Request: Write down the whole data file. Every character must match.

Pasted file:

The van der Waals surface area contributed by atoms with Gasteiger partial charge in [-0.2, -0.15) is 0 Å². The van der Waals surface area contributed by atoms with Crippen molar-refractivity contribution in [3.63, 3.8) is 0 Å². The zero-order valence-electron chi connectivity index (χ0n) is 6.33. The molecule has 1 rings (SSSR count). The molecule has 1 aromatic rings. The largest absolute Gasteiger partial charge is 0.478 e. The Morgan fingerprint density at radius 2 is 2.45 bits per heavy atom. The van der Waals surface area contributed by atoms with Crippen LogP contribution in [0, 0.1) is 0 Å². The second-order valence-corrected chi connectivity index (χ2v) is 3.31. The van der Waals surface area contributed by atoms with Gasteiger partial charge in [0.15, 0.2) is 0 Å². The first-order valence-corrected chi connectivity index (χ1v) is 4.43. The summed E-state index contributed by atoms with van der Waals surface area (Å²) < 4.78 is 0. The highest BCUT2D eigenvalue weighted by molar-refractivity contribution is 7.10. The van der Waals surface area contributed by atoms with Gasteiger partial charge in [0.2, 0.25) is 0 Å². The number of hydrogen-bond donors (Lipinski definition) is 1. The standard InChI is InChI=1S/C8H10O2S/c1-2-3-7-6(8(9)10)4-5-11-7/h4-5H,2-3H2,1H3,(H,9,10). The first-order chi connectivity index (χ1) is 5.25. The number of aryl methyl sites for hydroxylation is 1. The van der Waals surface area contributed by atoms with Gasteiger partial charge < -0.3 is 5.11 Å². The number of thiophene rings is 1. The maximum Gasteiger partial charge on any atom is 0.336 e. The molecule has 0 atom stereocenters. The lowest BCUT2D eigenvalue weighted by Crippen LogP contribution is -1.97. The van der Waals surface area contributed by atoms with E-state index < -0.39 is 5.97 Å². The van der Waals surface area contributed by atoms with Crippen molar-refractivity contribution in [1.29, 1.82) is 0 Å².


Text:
The van der Waals surface area contributed by atoms with Gasteiger partial charge in [-0.2, -0.15) is 0 Å². The van der Waals surface area contributed by atoms with Crippen molar-refractivity contribution in [3.63, 3.8) is 0 Å². The zero-order valence-electron chi connectivity index (χ0n) is 6.33. The molecule has 1 rings (SSSR count). The molecule has 1 aromatic rings. The largest absolute Gasteiger partial charge is 0.478 e. The Morgan fingerprint density at radius 2 is 2.45 bits per heavy atom. The van der Waals surface area contributed by atoms with Crippen LogP contribution in [0, 0.1) is 0 Å². The second-order valence-corrected chi connectivity index (χ2v) is 3.31. The van der Waals surface area contributed by atoms with Gasteiger partial charge in [0.15, 0.2) is 0 Å². The first-order valence-corrected chi connectivity index (χ1v) is 4.43. The summed E-state index contributed by atoms with van der Waals surface area (Å²) < 4.78 is 0. The highest BCUT2D eigenvalue weighted by molar-refractivity contribution is 7.10. The van der Waals surface area contributed by atoms with Gasteiger partial charge in [0.2, 0.25) is 0 Å². The number of hydrogen-bond donors (Lipinski definition) is 1. The standard InChI is InChI=1S/C8H10O2S/c1-2-3-7-6(8(9)10)4-5-11-7/h4-5H,2-3H2,1H3,(H,9,10). The first-order chi connectivity index (χ1) is 5.25. The number of aryl methyl sites for hydroxylation is 1. The van der Waals surface area contributed by atoms with Gasteiger partial charge < -0.3 is 5.11 Å². The number of thiophene rings is 1. The maximum Gasteiger partial charge on any atom is 0.336 e. The molecule has 0 atom stereocenters. The lowest BCUT2D eigenvalue weighted by Crippen LogP contribution is -1.97. The van der Waals surface area contributed by atoms with E-state index < -0.39 is 5.97 Å². The van der Waals surface area contributed by atoms with Crippen molar-refractivity contribution in [1.29, 1.82) is 0 Å².